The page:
Jodi Colella, of Somerville, is an artist, teacher and community builder. She uses needlework to infuse renewed power to craft practices. The resulting works convey both whimsy and threat, as they capture that place where anxiety and beauty can co-mingle. She pushes the boundaries of traditional techniques to create works that imply an inner vitality and a self-awareness of what it means to be human.
Using needle arts, soft materials and found objects as tools, Jodi’s body of work includes sculptural objects, mixed media embroidery, and interactive installations. She tackles universal themes and societal issues to create compelling imagery in a way in which people can relate and react.
“I’m inspired by the ability of fiber and handwork to build communities and increase awareness of social/political issues,” explains Jodi. “Whether it is reworking historical narratives to suit contemporary themes, or collaborations that transform communities – my goal is to make connections and foster change.”
There is an opportunity this September to see some of Jodi’s recent work at three different museum exhibitions happening in Massachusetts.
HUMAN IMPACT: STORIES OF THE OPIOID EPIDEMIC
Fuller Craft Museum
September 28, 2019 – May 3, 2020
Chief Curator Beth Conrad McLaughlin is bringing together artists working in craft-based media with families who have been impacted by the crisis at the Fuller Museum’s HUMAN IMPACT: STORIES OF THE OPIOD EPIDEMIC. This thoughtful and topical show features eleven artists, including Jodi, who were chosen to meet with families and create new works inspired by conversations and their stories.
Jodi’s Once Was (Remembrance) is inspired by a single mom whose son overdosed on heroin/fentanyl. The piece is a memorial for him and all those lost tragically to an opioid related death in the prime of their lives. It is a two-sided, 12-foot wall of 3600 remembrance poppies with each poppy representing 200 individuals who have died due to opioid related complications. It consists of plush black velvet blanketed with poppies made from clothes donated by people Jodi encountered while working on the project. The resulting array of patterns, colors, styles and materials represents all people no matter their age, gender, relation, ethnicity, etc. The poppy centers are empty and stitched open with bright red to represent individuals. The void in the center reveals the black velvet that is funerary, adding gravity and personifying the loss.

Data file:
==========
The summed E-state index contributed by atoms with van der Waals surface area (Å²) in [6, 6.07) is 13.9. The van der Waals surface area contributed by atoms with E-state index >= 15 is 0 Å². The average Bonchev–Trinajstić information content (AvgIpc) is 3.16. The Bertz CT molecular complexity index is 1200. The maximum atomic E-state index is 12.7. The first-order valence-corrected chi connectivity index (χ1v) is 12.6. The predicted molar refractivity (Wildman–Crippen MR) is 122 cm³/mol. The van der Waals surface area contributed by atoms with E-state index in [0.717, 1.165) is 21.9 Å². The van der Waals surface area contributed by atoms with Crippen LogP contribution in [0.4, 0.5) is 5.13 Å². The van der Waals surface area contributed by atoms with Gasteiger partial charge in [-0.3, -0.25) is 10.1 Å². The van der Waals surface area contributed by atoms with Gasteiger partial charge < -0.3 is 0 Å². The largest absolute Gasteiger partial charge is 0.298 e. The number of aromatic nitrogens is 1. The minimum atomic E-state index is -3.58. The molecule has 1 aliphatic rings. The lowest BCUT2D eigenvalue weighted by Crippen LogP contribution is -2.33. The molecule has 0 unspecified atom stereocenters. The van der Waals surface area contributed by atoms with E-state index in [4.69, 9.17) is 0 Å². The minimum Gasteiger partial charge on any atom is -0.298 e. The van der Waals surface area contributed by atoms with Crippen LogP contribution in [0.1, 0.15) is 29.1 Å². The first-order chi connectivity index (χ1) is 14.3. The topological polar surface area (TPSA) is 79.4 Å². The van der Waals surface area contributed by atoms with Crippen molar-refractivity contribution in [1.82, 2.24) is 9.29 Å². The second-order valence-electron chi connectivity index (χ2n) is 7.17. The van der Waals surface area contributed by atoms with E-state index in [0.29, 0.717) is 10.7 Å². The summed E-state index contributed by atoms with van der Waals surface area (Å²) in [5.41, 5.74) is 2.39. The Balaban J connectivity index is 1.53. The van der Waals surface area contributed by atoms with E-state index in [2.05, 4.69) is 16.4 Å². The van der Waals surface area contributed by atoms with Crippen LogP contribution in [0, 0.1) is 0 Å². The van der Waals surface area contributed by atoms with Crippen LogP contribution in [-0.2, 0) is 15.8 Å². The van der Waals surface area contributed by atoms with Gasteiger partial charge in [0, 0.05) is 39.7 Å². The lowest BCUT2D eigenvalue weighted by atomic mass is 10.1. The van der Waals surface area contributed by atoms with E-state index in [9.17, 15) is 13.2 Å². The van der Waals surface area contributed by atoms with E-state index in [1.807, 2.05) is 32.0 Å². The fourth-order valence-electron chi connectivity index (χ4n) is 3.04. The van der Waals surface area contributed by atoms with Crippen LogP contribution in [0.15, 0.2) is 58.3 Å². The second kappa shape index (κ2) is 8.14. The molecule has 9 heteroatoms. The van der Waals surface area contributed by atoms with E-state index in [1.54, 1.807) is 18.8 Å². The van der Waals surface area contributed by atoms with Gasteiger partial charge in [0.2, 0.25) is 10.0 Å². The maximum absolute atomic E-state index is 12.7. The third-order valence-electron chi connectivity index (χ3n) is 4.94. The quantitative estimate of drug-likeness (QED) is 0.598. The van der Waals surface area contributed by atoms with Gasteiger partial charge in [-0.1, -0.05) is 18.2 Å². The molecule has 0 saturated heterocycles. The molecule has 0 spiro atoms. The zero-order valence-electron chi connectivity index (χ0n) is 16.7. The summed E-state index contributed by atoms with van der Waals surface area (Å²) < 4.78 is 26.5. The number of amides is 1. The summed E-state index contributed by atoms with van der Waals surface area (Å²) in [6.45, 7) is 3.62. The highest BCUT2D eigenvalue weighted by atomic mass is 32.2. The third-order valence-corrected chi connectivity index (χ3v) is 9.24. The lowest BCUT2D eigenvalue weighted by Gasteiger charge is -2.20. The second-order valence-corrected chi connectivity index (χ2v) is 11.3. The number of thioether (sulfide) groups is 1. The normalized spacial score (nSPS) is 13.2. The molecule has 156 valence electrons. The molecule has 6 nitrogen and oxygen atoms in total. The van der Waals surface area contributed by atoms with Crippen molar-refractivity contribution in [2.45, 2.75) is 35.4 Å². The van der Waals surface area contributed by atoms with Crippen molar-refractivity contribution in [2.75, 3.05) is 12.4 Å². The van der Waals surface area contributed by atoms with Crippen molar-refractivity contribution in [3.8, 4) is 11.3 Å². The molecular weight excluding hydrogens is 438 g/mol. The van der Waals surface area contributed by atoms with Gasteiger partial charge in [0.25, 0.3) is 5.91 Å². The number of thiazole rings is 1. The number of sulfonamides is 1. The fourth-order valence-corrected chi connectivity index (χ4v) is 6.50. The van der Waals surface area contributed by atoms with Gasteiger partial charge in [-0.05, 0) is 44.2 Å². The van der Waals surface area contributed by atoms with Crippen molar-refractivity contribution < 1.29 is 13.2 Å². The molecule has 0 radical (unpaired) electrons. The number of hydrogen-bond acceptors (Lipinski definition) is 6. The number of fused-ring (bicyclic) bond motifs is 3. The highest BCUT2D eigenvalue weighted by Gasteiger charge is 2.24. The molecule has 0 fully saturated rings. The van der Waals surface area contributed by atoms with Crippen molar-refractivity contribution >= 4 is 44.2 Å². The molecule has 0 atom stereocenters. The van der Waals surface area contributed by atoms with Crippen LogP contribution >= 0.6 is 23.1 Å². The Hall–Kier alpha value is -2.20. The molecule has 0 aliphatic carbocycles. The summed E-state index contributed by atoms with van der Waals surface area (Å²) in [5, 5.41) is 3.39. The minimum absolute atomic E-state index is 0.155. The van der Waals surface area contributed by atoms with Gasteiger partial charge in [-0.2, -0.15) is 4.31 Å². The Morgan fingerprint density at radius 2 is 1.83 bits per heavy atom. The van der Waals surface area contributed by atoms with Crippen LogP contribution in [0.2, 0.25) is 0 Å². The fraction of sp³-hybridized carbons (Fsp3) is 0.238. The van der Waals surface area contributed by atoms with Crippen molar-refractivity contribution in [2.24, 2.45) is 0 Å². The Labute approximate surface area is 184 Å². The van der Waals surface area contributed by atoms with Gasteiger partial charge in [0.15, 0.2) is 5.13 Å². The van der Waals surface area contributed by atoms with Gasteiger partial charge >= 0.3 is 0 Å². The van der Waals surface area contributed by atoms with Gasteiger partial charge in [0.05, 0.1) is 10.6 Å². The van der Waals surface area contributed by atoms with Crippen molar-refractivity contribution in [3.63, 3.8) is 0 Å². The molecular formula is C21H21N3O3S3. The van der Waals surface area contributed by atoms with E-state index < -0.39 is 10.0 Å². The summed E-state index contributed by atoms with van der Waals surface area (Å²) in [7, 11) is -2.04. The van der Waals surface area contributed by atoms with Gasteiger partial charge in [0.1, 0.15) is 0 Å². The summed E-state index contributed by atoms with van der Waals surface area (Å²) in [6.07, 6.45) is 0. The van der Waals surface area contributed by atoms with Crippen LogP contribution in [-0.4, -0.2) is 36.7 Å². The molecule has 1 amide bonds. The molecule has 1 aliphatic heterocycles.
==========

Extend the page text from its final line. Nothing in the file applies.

LOOK THIS WAY
Cahoon Museum of American Art
On Display Now – October 30, 2019
LOOK THIS WAY is an exhibition that presents the provocative new work of three mid-career women artists.
Curated by Annie Dean, the show offers an intriguing counterpoint to the daguerreotypes (the first successful method of photography) currently on view at the Cahoon in Through The Looking Glass: Daguerreotype Masterworks from the Dawn of Photograph.
The artists “hope to challenge the viewer to stop, look deeper, linger longer and to consider what their artwork truly reveals. Even as people and moments are recorded by the camera, things are not always what they seem. Even though we possess family photographs we hold dear, memory is fleeting and transient. Even when we think a photograph tells us the truth, there is so much that is never recorded.”
Jodi is fascinated by early photography and collects antique tintype portraits which she manipulates to create evocative artworks with dark humor and imagery. Her new series, Ghost Stories, is inspired by the uneasy postures and expressions evident in daguerreotype portraits, whose subjects were required to sit without moving for many minutes before their image could be captured. The exhibit also features artists Jackie Reeves and Kimberly Sheerin.
Danforth Art Museum at Framingham State University
On Display Now – December 30, 2019
The newly re-opened Danforth Museum is presenting DRESSED. To be dressed is to cover, adorn, or envelop the body in the guise we present to the outside world. Broadly addressing materials, imagery, iconography, and memory, each artist experiments with the fluidity of form while acknowledging gendered constrictions placed on the body. Jodi is one of six contemporary artists working in a range of media whose works reference the intricacies of covering the body, the meaning held in garments, and the gendering of handwork. Curated by Jessica Roscio, other artists include Catherine Bertulli, Merill Comeau, Mia Cross, Nancy Grace Horton and Marky Kauffmann.
Call Me Rose, one of Jodi’s works in this exhibit, is an elaborate composition both in size and embellishment. The petals are created from clothing, dyed red to unify the varying patterns of plaid, herringbone, tweed, camouflage – identifying materials of being dressed. It is an object of beauty with dark undertones that requires several glances to take it in. The effect is ambiguous, at first glance feeling feminine, at second glance masculine, at third glance something else, (or maybe the reverse order!).
Jodi Colella exhibits and teaches internationally. She a recipient of a 2019 Massachusetts Council Fellowship Award for Sculpture/Installation/New Genres and is a member of the Boston Sculptors Gallery.